• Small computer speaker systems almost never do the job. Bringing good sound to a room full of people is a very different task than simply bringing audible sound to an empty room. Being able to hear the soundtrack from the back of an empty room is not an adequate test. For the documentary to have its full effect, you need rich, full sound that is loud enough even with a room full of people.
Introduction: Thank people for coming. Thank the people who helped and who sponsored the event. Tell people there will be a facilitated dialogue following the movie that they are welcome to stay for, and that they can choose whether they wish to speak or not. Keep this intro short as people are here to see the movie.
Show the Movie!
Post Screening Dialogue Conversation
We have found that dialogue after a screening of What a Way to Go can help people grasp the information and connect with others. This initial dialogue we’ve found is best not for plans of action but for beginning to create a galvanized group that may choose to continue to meet to figure out how to create the change they want, both as individuals and as a growing community. These conversations often last an hour or two so it is wise to plan to have time available in the venue.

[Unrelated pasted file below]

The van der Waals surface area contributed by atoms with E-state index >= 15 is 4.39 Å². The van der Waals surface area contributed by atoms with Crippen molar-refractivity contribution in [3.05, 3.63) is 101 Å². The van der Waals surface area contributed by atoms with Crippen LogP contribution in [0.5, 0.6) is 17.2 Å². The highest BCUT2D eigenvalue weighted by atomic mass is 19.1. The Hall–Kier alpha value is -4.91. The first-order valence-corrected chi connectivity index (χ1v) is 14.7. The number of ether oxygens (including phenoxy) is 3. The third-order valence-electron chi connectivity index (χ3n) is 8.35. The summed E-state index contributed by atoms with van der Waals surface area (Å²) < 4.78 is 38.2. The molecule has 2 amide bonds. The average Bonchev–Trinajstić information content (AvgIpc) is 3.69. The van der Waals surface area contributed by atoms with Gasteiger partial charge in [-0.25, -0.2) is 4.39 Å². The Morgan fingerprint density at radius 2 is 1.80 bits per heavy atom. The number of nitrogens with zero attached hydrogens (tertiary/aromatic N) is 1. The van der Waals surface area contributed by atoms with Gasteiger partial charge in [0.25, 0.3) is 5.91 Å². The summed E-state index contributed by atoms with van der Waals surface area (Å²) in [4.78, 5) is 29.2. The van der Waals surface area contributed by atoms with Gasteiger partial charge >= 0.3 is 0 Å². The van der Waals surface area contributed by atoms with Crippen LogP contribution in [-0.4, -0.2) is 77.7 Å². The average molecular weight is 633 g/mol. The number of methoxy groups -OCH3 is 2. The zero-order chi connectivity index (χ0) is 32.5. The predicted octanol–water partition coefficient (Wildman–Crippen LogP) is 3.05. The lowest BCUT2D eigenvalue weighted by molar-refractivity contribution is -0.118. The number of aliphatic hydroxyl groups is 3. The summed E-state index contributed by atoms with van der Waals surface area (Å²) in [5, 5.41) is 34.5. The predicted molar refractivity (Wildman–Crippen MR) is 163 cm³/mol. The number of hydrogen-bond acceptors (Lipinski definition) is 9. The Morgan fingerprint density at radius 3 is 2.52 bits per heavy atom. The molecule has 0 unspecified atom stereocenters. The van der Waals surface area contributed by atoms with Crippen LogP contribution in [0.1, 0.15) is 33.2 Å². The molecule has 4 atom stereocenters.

You or your group may want to have a sign up list available and even pass it around the dialogue circle toward the end of the evening. Groups help people to support one another in staying “awake,” to process through despair and grief, to take local actions, and seek greater wisdom together.
We’d love a short note about how the screening went. If you were able to raise funds beyond the cost of throwing the screening, please remember to support our work so we can keep supporting yours! You can make that CONTRIBUTION HERE or mail a check to VisionQuest Pictures, 3 South Street, Eastport, ME 04631.